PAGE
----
>The graphs that I showed you above were not the supply curve and demand
>curve for the entire market, but only for your firm. If you were to add up
>the demand of all the buyers buying from you and your competitors, as well
>as the supply costs for you and all of your competitors, you'd get a
>microeconomic supply and demand graph for the market. (They look
>remarkably similar, perhaps I didn't make that clear.) In that case,
>you're right, the increase in demand would have to be divided evenly among
>the firms.

I understand your point there, now.

>Thus, in the end, if the revenues inside the trapezoid are greater than the
>costs of invention, then you'll invent. If not, it's not worth it, so you

Therein lies the rub - who can tell if the costs will be less than the
revenuse. It's always a gamble. Sometimes you lose. C'est la vie..

>Now, as for the monopoly analysis...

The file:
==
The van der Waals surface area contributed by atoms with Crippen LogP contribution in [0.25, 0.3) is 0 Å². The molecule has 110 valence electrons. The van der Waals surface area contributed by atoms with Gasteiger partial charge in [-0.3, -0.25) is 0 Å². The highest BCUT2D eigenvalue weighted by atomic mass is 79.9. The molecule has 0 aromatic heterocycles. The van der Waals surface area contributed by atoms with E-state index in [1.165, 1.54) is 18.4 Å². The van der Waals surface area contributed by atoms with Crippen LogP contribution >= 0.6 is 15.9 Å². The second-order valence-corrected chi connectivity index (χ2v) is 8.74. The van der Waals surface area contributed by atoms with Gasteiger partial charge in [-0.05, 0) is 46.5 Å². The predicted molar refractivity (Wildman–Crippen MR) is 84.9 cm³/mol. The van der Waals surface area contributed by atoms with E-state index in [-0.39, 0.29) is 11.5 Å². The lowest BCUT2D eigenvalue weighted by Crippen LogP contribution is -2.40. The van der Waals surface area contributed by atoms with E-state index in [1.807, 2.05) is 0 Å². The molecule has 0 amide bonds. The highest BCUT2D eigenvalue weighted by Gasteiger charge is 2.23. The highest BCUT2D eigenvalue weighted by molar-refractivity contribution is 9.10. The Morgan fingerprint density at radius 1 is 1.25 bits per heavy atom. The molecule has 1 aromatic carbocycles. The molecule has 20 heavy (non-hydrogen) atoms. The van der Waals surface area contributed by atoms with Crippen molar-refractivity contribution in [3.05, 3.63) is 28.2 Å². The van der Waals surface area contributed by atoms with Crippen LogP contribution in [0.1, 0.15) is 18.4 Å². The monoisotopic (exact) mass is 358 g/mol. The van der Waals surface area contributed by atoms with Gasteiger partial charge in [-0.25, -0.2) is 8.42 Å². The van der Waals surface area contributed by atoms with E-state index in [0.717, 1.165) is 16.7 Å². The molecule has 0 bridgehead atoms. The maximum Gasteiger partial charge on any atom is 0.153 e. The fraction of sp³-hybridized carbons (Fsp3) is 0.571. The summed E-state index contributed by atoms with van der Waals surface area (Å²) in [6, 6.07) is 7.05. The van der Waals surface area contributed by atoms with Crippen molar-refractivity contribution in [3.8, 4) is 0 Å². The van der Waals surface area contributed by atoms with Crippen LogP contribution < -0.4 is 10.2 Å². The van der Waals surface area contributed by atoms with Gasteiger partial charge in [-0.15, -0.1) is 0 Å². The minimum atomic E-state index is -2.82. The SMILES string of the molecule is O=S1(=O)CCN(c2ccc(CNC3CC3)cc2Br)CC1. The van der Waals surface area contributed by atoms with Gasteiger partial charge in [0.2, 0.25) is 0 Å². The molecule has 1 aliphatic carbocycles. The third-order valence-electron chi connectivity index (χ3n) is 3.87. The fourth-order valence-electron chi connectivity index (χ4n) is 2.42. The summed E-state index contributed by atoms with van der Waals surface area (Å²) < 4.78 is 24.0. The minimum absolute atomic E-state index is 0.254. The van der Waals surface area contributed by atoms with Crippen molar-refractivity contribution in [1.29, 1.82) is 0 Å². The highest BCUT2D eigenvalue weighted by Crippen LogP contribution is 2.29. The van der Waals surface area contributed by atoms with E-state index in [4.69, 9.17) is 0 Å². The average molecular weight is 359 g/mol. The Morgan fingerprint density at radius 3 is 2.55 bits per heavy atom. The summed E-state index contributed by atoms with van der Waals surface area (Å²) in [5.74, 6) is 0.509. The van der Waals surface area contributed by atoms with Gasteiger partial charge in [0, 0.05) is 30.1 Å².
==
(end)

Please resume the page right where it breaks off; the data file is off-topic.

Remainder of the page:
>Now, this isn't saying that VW starts with their price at some
>extraordinarily high value at the beginning of every year and then
>decreases the price with each car sold. Obviously, if they were selling
>cars where Q was the millions of cars sold and P was the price in thousands
>of dollars, they will set one price ($7) and sell a certain quantity of
>cars (3 millions). However, if they want to sell 4 millions, VW must lower
>the price. [This is actually a bad example, because if you don't want a VW
>you can always buy another car, whereas a monopolist would have cornered
>the entire market for all cars.]

The market will accept so many at a certain price, and if you want to sell
more, you lower the price. Agreed.

>When there's lots of competitors, however, you can't set your price that
>way. The market sets your prices in perfect competition, because if you
>raise your prices at that quantity then nobody would buy from you;
>meanwhile if you lower your price at that quantity you'll take a loss.
>Thus, your price is the same price as the entire market, and thus your
>marginal revenue is given by the simple demand curve.